(Reuters) — Danske Bank on Thursday booked a provision of 14 billion Danish crowns ($1.89 billion), moving closer to a long-awaited settlement with authorities over its involvement in one of the world’s biggest money-laundering scandals.
Denmark’s biggest lender had said it faced a potentially “material” fine for its involvement in the scandal, which saw more than 200 billion euros ($200.98 billion) in suspicious payments channeled through its now-closed Estonian branch.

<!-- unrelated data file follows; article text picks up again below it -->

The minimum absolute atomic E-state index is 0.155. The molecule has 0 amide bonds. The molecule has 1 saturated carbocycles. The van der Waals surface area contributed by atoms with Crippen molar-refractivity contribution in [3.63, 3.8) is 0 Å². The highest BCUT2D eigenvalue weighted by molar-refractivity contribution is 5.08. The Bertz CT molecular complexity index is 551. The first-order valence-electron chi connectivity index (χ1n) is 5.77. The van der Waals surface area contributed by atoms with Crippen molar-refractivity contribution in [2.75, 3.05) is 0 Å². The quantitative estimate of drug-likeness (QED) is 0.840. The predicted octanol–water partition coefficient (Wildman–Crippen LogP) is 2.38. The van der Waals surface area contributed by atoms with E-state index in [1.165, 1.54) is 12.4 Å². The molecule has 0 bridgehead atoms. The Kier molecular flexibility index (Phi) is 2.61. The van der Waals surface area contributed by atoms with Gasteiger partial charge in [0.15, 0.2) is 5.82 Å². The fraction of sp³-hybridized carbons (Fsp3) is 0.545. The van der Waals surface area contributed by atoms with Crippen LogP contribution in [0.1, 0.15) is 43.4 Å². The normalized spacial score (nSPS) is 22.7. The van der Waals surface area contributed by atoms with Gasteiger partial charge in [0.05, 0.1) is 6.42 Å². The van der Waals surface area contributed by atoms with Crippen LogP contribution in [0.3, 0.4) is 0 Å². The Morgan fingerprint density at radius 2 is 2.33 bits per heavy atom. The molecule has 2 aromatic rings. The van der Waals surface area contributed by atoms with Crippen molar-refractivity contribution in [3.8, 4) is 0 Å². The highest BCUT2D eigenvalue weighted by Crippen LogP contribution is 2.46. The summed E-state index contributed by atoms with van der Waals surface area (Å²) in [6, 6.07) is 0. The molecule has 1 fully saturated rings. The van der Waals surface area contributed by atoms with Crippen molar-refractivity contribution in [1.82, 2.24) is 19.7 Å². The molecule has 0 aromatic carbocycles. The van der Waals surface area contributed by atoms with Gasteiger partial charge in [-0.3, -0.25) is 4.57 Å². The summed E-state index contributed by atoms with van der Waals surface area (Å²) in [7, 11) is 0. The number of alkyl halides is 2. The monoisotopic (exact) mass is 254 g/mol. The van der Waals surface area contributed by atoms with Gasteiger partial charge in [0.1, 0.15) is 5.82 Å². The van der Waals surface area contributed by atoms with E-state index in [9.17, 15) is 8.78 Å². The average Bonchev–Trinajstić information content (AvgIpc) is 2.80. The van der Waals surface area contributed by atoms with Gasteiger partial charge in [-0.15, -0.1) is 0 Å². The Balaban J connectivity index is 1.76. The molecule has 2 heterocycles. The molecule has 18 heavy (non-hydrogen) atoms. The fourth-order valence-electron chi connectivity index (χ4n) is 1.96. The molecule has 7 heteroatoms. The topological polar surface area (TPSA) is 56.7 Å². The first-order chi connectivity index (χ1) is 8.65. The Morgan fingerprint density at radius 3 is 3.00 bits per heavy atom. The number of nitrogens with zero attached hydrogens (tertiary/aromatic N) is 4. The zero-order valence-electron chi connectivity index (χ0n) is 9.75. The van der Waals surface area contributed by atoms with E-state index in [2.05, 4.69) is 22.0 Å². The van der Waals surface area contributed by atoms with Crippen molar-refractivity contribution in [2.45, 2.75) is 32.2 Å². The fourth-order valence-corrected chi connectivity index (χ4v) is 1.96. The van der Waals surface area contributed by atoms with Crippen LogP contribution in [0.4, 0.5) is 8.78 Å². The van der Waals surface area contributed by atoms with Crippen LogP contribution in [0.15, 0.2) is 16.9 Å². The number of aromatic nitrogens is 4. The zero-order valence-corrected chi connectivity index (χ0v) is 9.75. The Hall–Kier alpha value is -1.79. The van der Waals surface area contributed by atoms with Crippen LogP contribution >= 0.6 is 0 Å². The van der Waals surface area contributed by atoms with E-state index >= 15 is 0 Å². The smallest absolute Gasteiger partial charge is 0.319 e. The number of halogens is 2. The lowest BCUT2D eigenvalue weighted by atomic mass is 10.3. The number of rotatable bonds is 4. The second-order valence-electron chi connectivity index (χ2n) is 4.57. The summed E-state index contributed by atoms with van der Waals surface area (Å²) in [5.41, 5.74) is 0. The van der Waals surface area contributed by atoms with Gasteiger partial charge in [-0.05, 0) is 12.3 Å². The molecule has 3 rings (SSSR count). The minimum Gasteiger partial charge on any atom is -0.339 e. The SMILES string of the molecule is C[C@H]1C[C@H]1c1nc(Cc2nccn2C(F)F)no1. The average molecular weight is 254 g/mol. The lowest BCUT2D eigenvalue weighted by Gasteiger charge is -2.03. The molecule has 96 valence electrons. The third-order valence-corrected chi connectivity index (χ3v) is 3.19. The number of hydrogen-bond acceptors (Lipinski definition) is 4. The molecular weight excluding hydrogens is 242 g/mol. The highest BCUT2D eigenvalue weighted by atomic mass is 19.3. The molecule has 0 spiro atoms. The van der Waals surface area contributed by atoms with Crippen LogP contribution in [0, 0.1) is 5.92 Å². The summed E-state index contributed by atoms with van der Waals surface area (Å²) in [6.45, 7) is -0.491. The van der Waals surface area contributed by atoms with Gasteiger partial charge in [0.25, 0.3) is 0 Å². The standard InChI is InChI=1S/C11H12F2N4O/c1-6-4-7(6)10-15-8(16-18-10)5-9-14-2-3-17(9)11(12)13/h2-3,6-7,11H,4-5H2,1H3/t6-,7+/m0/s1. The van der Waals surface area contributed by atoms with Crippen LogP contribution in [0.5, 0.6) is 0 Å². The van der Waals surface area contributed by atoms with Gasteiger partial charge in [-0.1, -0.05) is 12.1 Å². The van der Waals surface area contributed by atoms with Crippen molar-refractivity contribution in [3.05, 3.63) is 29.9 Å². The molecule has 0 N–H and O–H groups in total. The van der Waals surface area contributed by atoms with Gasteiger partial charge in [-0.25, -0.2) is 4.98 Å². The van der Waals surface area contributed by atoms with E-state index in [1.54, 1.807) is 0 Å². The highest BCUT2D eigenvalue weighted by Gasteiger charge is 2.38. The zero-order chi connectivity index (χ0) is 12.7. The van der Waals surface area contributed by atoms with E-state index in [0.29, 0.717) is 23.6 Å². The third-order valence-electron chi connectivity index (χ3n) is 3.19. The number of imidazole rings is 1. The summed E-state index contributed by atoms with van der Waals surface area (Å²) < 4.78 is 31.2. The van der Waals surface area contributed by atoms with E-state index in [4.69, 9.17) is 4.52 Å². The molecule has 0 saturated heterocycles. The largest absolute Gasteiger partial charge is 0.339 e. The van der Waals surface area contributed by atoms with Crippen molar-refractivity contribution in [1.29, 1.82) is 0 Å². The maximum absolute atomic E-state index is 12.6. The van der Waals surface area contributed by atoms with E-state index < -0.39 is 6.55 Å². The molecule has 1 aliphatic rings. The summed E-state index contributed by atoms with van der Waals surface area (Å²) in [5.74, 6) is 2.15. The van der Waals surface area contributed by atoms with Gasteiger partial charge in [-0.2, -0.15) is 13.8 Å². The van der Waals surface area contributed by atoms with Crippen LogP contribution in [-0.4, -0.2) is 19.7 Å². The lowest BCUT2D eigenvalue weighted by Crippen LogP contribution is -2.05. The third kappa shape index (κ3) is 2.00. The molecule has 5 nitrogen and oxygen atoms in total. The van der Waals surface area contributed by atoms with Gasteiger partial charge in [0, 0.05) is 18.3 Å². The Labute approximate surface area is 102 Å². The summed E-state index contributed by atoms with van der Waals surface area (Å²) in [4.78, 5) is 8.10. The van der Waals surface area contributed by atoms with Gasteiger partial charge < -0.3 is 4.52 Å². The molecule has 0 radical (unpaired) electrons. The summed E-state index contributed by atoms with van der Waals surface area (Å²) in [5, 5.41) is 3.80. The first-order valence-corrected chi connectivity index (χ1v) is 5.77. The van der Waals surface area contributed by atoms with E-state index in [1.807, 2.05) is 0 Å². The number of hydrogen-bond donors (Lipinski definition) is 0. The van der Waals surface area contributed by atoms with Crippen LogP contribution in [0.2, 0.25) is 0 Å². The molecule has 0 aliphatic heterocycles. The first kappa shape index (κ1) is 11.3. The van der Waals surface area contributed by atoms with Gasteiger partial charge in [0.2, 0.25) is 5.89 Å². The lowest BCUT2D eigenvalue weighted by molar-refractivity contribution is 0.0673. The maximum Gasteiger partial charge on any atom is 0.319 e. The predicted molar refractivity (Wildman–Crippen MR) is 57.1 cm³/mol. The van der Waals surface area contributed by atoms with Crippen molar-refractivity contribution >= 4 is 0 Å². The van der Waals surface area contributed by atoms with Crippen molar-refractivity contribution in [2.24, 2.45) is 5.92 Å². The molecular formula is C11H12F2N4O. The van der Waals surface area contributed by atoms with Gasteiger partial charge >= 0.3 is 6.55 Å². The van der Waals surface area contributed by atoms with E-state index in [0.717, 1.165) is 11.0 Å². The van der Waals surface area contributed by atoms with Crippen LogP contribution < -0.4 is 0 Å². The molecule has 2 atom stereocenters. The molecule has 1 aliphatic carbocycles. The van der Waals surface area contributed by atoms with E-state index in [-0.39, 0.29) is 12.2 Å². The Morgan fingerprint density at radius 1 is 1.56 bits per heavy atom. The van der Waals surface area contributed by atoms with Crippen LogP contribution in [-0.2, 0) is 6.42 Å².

Danske said discussions with the authorities, namely the US Department of Justice and the Securities and Exchange Commission as well as the Danish Special Crimes Unit, were ongoing and there was no certainty as to the outcome.
“Discussions with US and Danish authorities related to the Estonia matter are now at a stage where Danske Bank can reliably estimate the total financial impact of a potential coordinated solution,”; CEO Carsten Egeriis said.
The bank said it was working towards a resolution before the end of the year, but that the timing was beyond its control.
The news sent shares in the bank up as much as 12% to their highest level since mid-June, although the stock is still at less than half its value before the money-laundering case was revealed in 2017.